Main hangar at Battle Creek's Air National Guard base. (Courtesy: John Grap/Battle Creek Enquirer)
WASHINGTON (Gannett Washington Bureau) -- Air Force officials said Tuesday they may change a budget reduction plan that was expected to cause hundreds of job cuts to the Michigan Air National Guard.
An alternative, proposed by the states, would shift some of the personnel cuts from the Air National Guard to the active-duty troops.
"Those discussions are ongoing," Air Force Secretary Michael Donley told the Senate Armed Services Committee.
Donley said that Defense Secretary Leon Panetta, who will make the final decisions, will be brought into the discussion later this week.
Governors have complained that the Air National Guard is bearing a disproportional share of the cuts the Air Force has proposed to meet budget reductions set by Congress. The governors argue that the Guard is absorbing 59% of the cuts in aircraft and six times the per capita personnel cuts compared to the active duty Air Force.
The Michigan Air National Guard would lose at least 652 jobs, including about 70 in Battle Creek, under the original Air Force plan. The Air Force wants to replace the four C-27J cargo planes planned for Battle Creek with unmanned aerial vehicles.
The biggest proposed cuts in Michigan are at least 561 jobs that would be cut at the Selfridge Air National Guard Base in Harrison Township, which is losing 21 A-10 fighters.
"I've got some real problems with these proposed force reductions," said Sen. Carl Levin, the Michigan Democrat who chairs the Armed Services Committee. Other senators on the committee expressed similar concerns.
Levin said he has not reviewed the states' proposal but expects the committee will make its own changes. Levin got Donley to agree that the Air Force would not move forward with the Air Guard changes until his committee writes its authorization bill for the 2013 budget. Levin said that will give the committee more time to review the Air Force's justification of the changes, which Levin said after the hearing were inadequate.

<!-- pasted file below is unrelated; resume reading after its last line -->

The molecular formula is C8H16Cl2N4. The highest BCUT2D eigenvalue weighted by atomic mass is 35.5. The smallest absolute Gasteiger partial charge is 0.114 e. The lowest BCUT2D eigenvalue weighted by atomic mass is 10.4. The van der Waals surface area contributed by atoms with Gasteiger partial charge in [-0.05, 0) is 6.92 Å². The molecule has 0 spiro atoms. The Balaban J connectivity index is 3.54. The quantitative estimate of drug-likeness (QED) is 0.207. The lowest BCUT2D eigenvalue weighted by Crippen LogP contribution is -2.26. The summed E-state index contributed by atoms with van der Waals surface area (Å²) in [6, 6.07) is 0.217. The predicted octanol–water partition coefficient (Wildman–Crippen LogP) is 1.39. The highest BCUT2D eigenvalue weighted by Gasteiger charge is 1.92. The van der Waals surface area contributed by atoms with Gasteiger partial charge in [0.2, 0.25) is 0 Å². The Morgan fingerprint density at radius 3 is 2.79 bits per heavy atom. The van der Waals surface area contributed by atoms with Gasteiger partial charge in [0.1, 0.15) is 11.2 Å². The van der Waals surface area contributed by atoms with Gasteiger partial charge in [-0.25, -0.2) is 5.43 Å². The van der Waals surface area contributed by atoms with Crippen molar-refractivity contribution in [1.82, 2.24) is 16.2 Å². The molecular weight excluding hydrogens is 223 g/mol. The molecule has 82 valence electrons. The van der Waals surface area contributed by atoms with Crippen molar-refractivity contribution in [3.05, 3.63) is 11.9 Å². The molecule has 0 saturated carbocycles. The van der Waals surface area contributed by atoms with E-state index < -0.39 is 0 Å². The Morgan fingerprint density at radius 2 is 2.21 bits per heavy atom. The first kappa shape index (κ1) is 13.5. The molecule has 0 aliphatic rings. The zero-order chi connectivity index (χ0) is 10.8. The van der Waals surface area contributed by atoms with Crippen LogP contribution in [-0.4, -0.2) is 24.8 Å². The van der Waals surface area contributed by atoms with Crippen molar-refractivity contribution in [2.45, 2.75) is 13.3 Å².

"I think there's going to be some significant changes," he said.
The counter proposal being considered by the Air Force was developed by the Council of Governors, a bipartisan group of 10 governors created to consult with the federal government on defense issues. The council says its proposal would save more money than the Pentagon's plan while preserving the personnel and aircraft needed to respond to domestic emergencies throughout the country. The C-27Js that the Air Force wants to eliminate, for example, would provide vital disaster response and emergency transport for Michigan, according to Battle Creek government and civic leaders who are fighting the change.
Donley said the Air Force's proposed changes were aimed at meeting surge and rotational requirements while making the required budget reductions.
"We determined that the Air Force's best course of action is to trade size for quality," Donley said. "We will become smaller in order to protect a high-quality and ready force, one the will continue to modernize and grow more capable in the future."
The budget reductions also include asking Congress to approve two more rounds of base closings.
Air Force Chief of Staff General Norton Schwartz said closures are needed because the Air Force has retired almost 500 aircraft since bases were last reviewed in 2005.
"Not only do we have fewer aircraft, there's also a fundamental question of right-sizing our squadrons for maximum efficiency," Schwartz said. "We need to have good assessments of capacity and we need to do that because if we don't, we're going to be expending resources in areas less important to us than others, like readiness and modernization."
In the 2005 base closing process, the independent commission created to recommend closings overturned a Pentagon recommendation to shutter the Battle Creek Air National Guard Base.
And a 1993 commission didn't go along with Pentagon plans to close Battle Creek's Hart-Dole-Inouye Federal Center where the Defense Logistics Agency Disposition Services is based.
Levin said he does not believe there is support on the committee for another round of domestic base closures, though senators would like to see overseas bases scrutinized.
He said he will press for more justification on the Air Force's decision to end the C-27J cargo plane, which Donley said isn't needed because the larger C-130 can perform most of the same missions. Sen. Rob Portman, R-Ohio, said the hearing left him with more questions than answers about the cost savings of eliminating the C-27J.
"We're going to look into all these areas," Levin said after the hearing.
By MAUREEN GROPPE, Gannett Washington Bureau